What Solange’s Remarriage Means to Never-Married Single-Mother Me.

 

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1. “Carefree” is a crossroads, the center of four paths: parent and lover, artist and merchant. You dance in the dirt with hydrangea in your hair and you are wild when you’re expected to be tame. This is where people see you, where sun rays collect in the gold of your skin, so that even in the dark you’ll be swathed in phosphorescent spotlight. And dark it will be when you leave here and venture down each of the roads, where destinations are dim and the underbrush, unwieldy.

The road where you mother: The gravel cuts your feet as you carry your sons and your daughters.

The road you create: You dig until your fingertips bleed for art that feels rich and raw, as untapped as underground oil.

The road that may lead you to love: This is the longest most dubious walk and even when you’ll want to travel it solo, you will not often be alone. Here, you mustn’t forget that your child will become your lover’s cargo. He must carry him as carefully as you do. He must accept that when he joins you on the path where you parent, his own feet will also be cut.

You should watch what you are paving. Turn back to the clearing as soon as you can; your love and your art and your mothering find their greatest sustenance and purest ambition there.

You should marry at the crossroads, where you child and your art and your industry swirl up from the earth and make a sparkling white column of dust. Bask in how high it rises and in the way it all settles again.

2. Everything is inspiration, and when you are working toward something that inspires you, the sweat of your brow is someone’s aphrodisiac. God bless a working mother. God bless the passionate woman.

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3. And sometimes your sister’s sacrifices earn you your freedom. Her years of hiding under an industry’s expectations and artifice allow you to be your truest self out in the open. Then, you coax her authenticity out from the shadows in return. When the world demands your inferiority and calls you a mere facsimile of sun, you keep your light and refuse to be eclipsed.

4. Other lives simply aren’t enviable.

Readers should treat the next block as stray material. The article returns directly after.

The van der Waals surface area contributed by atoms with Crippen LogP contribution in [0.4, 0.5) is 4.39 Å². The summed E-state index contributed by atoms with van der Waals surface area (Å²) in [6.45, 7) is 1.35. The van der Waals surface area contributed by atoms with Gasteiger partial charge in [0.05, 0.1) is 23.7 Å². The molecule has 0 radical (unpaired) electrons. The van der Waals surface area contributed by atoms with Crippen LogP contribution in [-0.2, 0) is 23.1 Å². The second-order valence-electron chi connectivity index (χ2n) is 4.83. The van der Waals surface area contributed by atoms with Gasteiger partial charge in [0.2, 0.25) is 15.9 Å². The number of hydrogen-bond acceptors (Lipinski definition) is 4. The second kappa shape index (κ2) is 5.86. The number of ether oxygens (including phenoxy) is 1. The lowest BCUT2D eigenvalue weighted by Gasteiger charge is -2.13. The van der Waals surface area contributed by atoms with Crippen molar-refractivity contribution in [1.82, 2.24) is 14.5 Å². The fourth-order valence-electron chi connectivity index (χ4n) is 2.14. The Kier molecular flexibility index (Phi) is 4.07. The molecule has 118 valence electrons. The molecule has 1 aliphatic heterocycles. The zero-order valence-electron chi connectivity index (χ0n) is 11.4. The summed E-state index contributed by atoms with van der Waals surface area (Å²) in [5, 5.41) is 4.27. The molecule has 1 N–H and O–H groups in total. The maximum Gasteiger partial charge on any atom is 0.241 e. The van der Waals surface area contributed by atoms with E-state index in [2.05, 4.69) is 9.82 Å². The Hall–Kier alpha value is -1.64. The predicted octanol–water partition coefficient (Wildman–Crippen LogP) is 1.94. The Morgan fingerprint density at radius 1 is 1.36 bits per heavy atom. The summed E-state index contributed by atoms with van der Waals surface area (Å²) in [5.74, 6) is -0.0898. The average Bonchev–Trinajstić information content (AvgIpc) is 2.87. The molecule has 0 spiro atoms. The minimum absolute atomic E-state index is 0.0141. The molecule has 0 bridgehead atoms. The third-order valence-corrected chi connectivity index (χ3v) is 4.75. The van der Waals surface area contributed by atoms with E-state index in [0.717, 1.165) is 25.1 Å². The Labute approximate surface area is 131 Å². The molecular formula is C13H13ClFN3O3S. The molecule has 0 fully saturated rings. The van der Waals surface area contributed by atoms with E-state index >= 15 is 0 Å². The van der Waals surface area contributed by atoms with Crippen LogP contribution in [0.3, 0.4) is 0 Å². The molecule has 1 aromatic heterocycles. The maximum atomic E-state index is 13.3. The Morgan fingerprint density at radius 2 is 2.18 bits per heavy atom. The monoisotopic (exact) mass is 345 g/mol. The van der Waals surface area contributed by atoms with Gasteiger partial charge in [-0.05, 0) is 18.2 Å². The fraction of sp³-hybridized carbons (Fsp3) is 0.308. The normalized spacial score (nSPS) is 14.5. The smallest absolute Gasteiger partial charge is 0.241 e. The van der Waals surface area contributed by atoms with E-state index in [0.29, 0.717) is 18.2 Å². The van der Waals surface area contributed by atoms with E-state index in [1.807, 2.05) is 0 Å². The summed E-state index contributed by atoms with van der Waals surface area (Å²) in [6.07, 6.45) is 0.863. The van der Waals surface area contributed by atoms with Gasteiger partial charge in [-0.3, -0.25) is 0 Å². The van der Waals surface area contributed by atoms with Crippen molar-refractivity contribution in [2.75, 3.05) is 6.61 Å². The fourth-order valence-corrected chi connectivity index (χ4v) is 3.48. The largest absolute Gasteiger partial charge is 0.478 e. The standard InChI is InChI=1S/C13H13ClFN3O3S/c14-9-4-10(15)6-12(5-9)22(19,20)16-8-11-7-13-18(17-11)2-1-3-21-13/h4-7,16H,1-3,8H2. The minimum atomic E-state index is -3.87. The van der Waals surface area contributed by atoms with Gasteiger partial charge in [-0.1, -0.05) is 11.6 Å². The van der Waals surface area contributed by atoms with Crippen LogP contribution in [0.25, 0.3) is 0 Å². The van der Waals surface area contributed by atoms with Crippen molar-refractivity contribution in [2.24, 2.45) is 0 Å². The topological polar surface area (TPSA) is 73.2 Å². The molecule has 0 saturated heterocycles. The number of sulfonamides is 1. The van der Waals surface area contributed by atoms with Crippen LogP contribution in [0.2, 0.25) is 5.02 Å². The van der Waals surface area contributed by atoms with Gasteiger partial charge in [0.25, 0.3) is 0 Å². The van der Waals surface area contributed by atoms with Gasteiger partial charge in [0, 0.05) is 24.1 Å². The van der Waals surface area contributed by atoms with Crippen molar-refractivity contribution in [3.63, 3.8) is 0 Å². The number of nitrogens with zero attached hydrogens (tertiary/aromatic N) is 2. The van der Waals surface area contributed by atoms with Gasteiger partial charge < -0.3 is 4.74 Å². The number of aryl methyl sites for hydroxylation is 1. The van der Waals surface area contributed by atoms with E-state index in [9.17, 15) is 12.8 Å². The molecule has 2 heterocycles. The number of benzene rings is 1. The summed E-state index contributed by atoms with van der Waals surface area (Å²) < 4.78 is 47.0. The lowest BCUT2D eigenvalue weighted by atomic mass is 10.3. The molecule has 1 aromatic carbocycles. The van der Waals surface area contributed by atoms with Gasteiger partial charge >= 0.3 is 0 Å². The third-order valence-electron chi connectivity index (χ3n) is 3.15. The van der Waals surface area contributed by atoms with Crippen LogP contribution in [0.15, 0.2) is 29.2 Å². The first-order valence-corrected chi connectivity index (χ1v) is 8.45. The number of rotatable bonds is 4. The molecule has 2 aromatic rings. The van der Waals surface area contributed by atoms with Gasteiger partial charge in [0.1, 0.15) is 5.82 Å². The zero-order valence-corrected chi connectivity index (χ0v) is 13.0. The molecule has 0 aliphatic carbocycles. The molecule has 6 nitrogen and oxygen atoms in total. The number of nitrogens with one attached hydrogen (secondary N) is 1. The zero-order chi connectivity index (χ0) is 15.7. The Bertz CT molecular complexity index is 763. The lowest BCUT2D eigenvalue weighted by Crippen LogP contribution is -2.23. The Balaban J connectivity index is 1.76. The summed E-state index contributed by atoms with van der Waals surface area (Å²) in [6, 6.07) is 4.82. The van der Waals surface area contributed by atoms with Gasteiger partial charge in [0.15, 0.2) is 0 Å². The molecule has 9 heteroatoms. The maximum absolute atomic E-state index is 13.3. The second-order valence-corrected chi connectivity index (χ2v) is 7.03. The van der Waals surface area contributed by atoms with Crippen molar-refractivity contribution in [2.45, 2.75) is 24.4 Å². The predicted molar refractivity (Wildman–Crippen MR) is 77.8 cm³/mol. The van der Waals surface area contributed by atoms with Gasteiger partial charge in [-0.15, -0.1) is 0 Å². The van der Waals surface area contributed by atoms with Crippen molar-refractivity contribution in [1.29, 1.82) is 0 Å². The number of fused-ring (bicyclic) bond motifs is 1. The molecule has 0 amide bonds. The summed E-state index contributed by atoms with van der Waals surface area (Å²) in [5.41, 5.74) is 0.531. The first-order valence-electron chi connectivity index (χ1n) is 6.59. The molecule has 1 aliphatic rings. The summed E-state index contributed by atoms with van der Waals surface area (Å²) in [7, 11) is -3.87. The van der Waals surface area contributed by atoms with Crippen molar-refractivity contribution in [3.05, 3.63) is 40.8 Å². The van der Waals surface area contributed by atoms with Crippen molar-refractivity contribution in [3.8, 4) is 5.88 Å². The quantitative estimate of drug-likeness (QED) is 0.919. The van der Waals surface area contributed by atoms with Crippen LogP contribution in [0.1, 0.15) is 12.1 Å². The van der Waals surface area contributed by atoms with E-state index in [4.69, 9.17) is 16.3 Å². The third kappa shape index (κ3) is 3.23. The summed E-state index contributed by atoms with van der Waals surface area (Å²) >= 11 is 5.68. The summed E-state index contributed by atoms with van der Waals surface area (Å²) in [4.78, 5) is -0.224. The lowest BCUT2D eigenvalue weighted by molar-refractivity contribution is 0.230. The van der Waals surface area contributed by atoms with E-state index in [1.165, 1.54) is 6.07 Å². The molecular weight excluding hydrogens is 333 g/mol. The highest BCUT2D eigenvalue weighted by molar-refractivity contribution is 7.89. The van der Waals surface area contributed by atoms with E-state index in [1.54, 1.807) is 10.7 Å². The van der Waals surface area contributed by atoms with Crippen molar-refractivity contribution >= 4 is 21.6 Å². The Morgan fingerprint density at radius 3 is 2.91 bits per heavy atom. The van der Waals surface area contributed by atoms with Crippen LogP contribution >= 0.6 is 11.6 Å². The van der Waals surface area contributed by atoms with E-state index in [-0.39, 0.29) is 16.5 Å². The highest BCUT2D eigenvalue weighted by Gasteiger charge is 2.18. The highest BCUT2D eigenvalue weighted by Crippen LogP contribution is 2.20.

5. We unmarried mothers who have been so afraid have been told to be afraid. We were told we wouldn’t find love, or that the love we might attract would not be worth finding. We were told that missteps preclude forward motion. But there is no shame in having lived through a moment unwisely. Neither mothering after divorce nor having had no husband at all is cause for resignation or shame. The demise of our difficult relationships are no cause to deny ourselves new love.

6. No decision a black mother makes will diminish the Maatkare markers in her blood. We are queens, even us, be we ever so bowed or broken or humbled. We are regal — whether burdened with low-income or beset with incomparable wealth. We are regal when we choose to be, and the choice is all that matters.

Image by Rog Walker

7. Hair, in its natural state, is a halo. But you are well within your rights not to behave as angelically as you appear.

8. Hurt cannot be hidden. It will seep out in the notes and on the page, will be seen in the set of your jaw on the subway. So bare it bravely in the public square, where someone well-equipped to soothe you may see it.

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9. When you are young and you’ve found a boy your age and whatever combusts between you feels like a kind of love, it is fine for that love not last. Even if it results in a pregnancy, even when the baby propels you both toward the altar, it is okay to flee. Marriage borne mostly of obligation flings you forward in ways that will disappoint you; the union itself is a stop so short of what you’d imagined for adult life to be that it may be best to run before it feels far too late. Keep running, with your child’s hand in yours, toward hope, toward extended family, toward your older wiser self, toward the kind of love that acts as a reincarnation.

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10. Single mothers who wish to marry greatly benefit from seeing other single mothers marry. Wearing white and frolicking, with gold bands ‘round their wrists, reveling with the same village that’s helped to raise their children, enacting intimate, in-joking customs as nontraditional as their their premarital lives, dancing silly choreography with their children, who appear quite secure and supportive and happy. It happens, the nuptials seem to testify. It happens far more often than we’re told to believe. It can happen for you.

 

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